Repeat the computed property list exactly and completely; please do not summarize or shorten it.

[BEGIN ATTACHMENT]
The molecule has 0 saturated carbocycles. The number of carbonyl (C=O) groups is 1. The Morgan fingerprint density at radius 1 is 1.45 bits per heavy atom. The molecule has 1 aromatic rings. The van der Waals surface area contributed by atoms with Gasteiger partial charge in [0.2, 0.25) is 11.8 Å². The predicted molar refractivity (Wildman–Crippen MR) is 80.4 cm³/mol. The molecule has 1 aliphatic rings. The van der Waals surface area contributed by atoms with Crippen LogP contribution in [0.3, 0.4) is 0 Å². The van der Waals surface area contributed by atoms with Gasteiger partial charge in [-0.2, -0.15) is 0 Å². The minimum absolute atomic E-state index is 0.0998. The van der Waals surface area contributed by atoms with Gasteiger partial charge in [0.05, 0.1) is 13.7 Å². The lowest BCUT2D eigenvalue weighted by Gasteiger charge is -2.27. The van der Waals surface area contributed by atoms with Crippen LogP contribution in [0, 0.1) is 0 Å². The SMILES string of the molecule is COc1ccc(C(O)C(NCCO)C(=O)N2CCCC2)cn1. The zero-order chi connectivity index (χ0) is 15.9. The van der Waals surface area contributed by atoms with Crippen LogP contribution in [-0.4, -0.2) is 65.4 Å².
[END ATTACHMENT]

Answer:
The molecule has 0 saturated carbocycles. The number of carbonyl (C=O) groups is 1. The Morgan fingerprint density at radius 1 is 1.45 bits per heavy atom. The molecule has 1 aromatic rings. The van der Waals surface area contributed by atoms with Gasteiger partial charge in [0.2, 0.25) is 11.8 Å². The predicted molar refractivity (Wildman–Crippen MR) is 80.4 cm³/mol. The molecule has 1 aliphatic rings. The van der Waals surface area contributed by atoms with Crippen LogP contribution in [0.3, 0.4) is 0 Å². The van der Waals surface area contributed by atoms with Gasteiger partial charge in [-0.2, -0.15) is 0 Å². The minimum absolute atomic E-state index is 0.0998. The van der Waals surface area contributed by atoms with Gasteiger partial charge in [0.05, 0.1) is 13.7 Å². The lowest BCUT2D eigenvalue weighted by Gasteiger charge is -2.27. The van der Waals surface area contributed by atoms with Crippen LogP contribution in [0, 0.1) is 0 Å². The SMILES string of the molecule is COc1ccc(C(O)C(NCCO)C(=O)N2CCCC2)cn1. The zero-order chi connectivity index (χ0) is 15.9. The van der Waals surface area contributed by atoms with Crippen LogP contribution in [-0.4, -0.2) is 65.4 Å².